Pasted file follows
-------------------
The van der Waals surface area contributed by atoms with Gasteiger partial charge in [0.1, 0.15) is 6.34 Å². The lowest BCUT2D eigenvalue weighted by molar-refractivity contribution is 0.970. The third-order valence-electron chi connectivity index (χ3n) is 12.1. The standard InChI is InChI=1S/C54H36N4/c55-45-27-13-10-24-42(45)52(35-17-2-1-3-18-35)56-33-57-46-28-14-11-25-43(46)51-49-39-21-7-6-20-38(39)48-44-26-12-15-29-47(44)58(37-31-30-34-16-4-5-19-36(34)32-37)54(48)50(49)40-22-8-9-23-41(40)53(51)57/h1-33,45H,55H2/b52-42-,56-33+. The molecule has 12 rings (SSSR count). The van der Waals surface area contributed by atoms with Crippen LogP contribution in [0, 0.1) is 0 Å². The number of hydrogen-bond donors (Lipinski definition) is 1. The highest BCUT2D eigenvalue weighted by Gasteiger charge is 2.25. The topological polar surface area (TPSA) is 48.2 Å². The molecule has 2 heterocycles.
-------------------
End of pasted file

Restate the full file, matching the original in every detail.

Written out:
The van der Waals surface area contributed by atoms with Gasteiger partial charge in [0.1, 0.15) is 6.34 Å². The lowest BCUT2D eigenvalue weighted by molar-refractivity contribution is 0.970. The third-order valence-electron chi connectivity index (χ3n) is 12.1. The standard InChI is InChI=1S/C54H36N4/c55-45-27-13-10-24-42(45)52(35-17-2-1-3-18-35)56-33-57-46-28-14-11-25-43(46)51-49-39-21-7-6-20-38(39)48-44-26-12-15-29-47(44)58(37-31-30-34-16-4-5-19-36(34)32-37)54(48)50(49)40-22-8-9-23-41(40)53(51)57/h1-33,45H,55H2/b52-42-,56-33+. The molecule has 12 rings (SSSR count). The van der Waals surface area contributed by atoms with Crippen LogP contribution in [0, 0.1) is 0 Å². The number of hydrogen-bond donors (Lipinski definition) is 1. The highest BCUT2D eigenvalue weighted by Gasteiger charge is 2.25. The topological polar surface area (TPSA) is 48.2 Å². The molecule has 2 heterocycles.